Would that kings and princes everywhere spoke in such accents! And there is still more to marvel at. Because no sooner had Ethelbert allowed them the freedom to worship, and even to go out and win souls for Christ, than he himself became a Christian, following the example of so many of his own subjects, who, says Bede, “admiring the simplicity of their holy lives and the comfort of their heavenly message,” chose to be baptized. Moved thus by the witness of their sanctity, and the joy and certainty of the message they brought, a whole nation would shortly offer its homage to God. But never at sword’s point, which is quite the most telling feature in the tale. For while the king was vastly pleased to see so many of his subjects turn to God, he would not, says Bede, “compel anyone to accept Christianity; for he had learned from his instructors and guides to salvation that the service of Christ must be accepted freely and not under compulsion. Nevertheless,” adds Bede, “he showed greater favor to believers because they were fellow-citizens of the kingdom of heaven.”

That last line is very important because the distinction it makes goes to the heart of the Good News that Augustine brought to England. Which is that faith is not something to be imposed, as though it were an arbitrary exercise at the expense of another’s freedom, but rather Someone whom we are to propose because in doing so we bring others to life. Real life. A life that not only does not end in death, but is destined to go on forever and ever, catapulting us ever higher into the sheer limitless joy of the angels and the saints. So immense and far-reaching a gift does Christ offer that there is literally nothing in this world to compensate us for the loss of it. When Pope Benedict speaks of baptism as “the final mutation in the evolution of the human species,” he is not talking hyperbole.  Is it any wonder, then, that the pagans to whom Augustine first came would be open, indeed excited, to hear the message he had travelled all the way from Rome to impart?

Clearly among the fruits brought to Britain as a result of the mission begun by Augustine, one must include a great flowering of the monastic life. Indeed, the first three abbesses of Minster were canonized saints, including especially St. Mildred, who was elected near the end of the seventh century, and who was widely esteemed for her learning and love for the poor; the Norman chronicler Goscelin, writing in 1097, describes her as “the fairest lily of the English.” She died around 725, a generation before the Viking raids began that so ravaged the land and its people. The depredations from the Danes continued for hundreds of years, culminating in the abbey’s destruction sometime in the middle of the ninth century. But like an old penny that keeps popping up, the Benedictines would not go away. Not the Vikings, nor the Normans who followed soon after, nor even the Protestant usurpers who despoiled so much of English Catholic life, could altogether succeed in putting an end to the life of sanctity. One may certainly kill holy men and women; but one can neither refute nor repress holiness itself. Like a beautiful day, it will burst unexpectedly through the clouds, irradiating life like the sun.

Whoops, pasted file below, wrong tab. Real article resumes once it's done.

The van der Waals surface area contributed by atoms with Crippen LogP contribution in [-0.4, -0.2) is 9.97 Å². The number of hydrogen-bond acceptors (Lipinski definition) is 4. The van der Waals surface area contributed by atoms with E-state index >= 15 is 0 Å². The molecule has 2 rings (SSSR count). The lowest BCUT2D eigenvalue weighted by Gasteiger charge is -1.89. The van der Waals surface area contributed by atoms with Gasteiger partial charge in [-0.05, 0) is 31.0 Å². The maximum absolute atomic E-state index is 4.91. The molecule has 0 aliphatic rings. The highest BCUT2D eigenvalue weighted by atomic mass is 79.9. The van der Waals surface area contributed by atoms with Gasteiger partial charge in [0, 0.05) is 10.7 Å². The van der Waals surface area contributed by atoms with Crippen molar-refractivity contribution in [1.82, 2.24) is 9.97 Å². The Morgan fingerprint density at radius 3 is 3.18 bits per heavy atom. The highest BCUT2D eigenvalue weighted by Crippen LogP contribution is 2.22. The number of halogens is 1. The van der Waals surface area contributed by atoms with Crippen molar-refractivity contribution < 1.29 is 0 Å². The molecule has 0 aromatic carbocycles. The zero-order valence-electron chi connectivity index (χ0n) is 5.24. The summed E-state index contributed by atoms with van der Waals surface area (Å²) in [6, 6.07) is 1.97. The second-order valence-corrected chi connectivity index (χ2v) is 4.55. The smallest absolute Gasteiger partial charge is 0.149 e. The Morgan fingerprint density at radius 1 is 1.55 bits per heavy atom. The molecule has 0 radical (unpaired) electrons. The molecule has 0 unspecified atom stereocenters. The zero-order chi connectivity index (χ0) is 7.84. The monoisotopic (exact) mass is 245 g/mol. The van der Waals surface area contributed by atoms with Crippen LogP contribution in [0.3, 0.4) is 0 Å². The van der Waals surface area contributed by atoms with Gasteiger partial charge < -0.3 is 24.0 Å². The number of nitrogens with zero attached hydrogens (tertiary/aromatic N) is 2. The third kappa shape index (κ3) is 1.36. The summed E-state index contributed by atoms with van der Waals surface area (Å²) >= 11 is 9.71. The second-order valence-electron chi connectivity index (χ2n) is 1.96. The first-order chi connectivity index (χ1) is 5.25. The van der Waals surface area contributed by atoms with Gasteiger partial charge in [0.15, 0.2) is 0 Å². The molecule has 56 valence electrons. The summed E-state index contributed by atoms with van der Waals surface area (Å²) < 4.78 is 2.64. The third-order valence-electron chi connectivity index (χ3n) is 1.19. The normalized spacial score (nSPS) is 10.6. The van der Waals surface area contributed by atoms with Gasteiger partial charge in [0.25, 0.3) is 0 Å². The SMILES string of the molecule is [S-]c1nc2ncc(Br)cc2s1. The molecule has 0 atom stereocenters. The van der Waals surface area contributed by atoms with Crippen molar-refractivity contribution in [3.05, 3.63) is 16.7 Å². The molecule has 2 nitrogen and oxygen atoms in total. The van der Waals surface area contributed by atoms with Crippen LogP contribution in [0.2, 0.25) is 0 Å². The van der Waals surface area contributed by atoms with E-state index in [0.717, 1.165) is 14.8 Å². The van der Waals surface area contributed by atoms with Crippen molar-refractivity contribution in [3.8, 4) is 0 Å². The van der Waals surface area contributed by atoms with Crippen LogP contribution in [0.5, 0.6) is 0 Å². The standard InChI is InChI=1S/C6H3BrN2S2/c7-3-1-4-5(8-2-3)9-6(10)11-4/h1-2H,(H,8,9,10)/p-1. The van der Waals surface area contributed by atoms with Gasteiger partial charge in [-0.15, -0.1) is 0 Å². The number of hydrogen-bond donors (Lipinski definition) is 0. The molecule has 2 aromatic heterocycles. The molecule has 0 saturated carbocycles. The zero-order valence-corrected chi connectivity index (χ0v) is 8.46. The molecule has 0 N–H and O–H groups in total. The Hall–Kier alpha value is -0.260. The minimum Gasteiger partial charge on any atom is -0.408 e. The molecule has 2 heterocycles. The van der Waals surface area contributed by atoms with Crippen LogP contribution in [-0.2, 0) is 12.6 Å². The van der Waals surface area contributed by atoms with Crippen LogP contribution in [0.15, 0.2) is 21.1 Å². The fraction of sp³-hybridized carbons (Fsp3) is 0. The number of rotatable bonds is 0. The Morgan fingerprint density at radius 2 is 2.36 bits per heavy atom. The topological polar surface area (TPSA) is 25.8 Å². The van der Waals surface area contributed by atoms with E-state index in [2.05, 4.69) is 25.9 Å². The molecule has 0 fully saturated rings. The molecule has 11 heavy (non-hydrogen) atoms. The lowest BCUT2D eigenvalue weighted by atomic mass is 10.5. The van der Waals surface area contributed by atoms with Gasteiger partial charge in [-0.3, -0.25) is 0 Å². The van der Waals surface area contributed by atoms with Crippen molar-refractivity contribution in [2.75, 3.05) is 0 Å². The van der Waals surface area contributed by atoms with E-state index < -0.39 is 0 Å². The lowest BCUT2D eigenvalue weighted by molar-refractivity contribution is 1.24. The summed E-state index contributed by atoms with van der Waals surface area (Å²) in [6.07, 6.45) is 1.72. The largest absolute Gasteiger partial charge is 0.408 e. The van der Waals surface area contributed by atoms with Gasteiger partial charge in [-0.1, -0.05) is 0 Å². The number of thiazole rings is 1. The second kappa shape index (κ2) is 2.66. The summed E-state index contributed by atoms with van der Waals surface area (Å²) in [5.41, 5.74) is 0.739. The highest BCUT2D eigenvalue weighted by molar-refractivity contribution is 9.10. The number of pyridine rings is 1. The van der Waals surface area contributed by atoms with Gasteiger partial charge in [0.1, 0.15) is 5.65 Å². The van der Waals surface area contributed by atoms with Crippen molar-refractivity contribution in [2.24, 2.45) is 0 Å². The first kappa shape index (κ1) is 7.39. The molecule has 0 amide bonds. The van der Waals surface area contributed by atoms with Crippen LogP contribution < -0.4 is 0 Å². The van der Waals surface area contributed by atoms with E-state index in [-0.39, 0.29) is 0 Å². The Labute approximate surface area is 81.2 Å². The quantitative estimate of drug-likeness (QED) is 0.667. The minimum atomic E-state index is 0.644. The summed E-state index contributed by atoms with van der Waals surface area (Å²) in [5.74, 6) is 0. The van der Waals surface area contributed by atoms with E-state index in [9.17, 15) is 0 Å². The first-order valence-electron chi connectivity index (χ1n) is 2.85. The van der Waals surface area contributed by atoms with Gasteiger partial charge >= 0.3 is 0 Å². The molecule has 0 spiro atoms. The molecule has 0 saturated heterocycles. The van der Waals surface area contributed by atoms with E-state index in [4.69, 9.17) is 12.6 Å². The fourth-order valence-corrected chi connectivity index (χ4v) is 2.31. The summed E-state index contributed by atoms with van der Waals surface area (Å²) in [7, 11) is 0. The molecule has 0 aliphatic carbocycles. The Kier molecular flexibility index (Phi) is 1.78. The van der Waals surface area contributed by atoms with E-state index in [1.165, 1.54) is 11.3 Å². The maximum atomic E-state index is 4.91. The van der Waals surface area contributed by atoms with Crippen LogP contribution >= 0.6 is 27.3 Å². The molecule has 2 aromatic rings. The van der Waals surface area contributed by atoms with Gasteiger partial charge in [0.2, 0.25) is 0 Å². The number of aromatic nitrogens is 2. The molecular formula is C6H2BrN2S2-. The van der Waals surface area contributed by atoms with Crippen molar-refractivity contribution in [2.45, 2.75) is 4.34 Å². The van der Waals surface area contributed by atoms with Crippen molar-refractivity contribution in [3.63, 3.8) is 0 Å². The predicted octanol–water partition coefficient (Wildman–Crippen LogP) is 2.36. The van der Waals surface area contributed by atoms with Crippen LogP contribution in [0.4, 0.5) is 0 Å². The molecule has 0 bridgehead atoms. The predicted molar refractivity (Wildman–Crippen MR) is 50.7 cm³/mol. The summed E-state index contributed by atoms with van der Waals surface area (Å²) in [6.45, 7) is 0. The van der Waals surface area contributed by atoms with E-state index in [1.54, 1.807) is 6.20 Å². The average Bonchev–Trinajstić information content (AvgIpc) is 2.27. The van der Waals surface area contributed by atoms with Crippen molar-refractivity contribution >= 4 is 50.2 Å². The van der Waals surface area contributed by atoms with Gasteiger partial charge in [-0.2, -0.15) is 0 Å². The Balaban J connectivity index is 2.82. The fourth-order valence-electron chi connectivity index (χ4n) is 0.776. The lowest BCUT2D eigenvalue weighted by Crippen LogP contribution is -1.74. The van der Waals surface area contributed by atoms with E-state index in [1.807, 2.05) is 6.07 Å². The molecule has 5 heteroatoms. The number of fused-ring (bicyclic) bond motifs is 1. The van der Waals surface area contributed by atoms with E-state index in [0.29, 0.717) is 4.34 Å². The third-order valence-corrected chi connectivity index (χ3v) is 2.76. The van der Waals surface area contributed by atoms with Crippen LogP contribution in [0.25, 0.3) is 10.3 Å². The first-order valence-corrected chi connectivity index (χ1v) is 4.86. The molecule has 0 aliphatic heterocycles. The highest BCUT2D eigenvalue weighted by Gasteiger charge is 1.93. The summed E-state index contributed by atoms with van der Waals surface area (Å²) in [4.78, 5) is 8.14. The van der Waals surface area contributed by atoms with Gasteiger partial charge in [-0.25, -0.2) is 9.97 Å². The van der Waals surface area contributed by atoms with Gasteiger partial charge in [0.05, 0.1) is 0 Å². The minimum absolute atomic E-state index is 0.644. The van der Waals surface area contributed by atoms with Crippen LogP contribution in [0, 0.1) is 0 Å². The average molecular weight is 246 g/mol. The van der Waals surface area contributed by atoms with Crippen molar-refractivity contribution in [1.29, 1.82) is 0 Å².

This can be seen especially in our own time, where, amid the recurrent rhythms of prayer and work that marked the lives of those first Benedictine monks, the observance of the Holy Rule goes on, suffusing the most ordinary gestures and tasks of the day with the grace and the peace of Almighty God. The holy women of Minster Abbey will not save the British pound. Whatever the agitations of their souls, they are not about whether England should remain in the E.U. But that she remain in the Arms of God is, I suspect, the aim of much of the prayer that rises like incense before him. It will surely endure and, please God, may enable England herself, Our Lady’s own Dowry, once more to find her way home.

Editor’s note: Pictured above is a mosaic of the conversion of King Ethelbert in Westminster Cathedral, London.

Regis Martin

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Regis Martin is Professor of Theology and Faculty Associate with the Veritas Center for Ethics in Public Life at the Franciscan University of Steubenville. He earned a licentiate and a doctorate in sacred theology from the Pontifical University of St. Thomas Aquinas in Rome. Martin is the author of a number of books, including Still Point: Loss, Longing, and Our Search for God (2012) and The Beggar's Banquet (Emmaus Road). His most recent book, also published by Emmaus Road, is called Witness to Wonder: The World of Catholic Sacrament. He resides in Steubenville, Ohio, with his wife and ten children.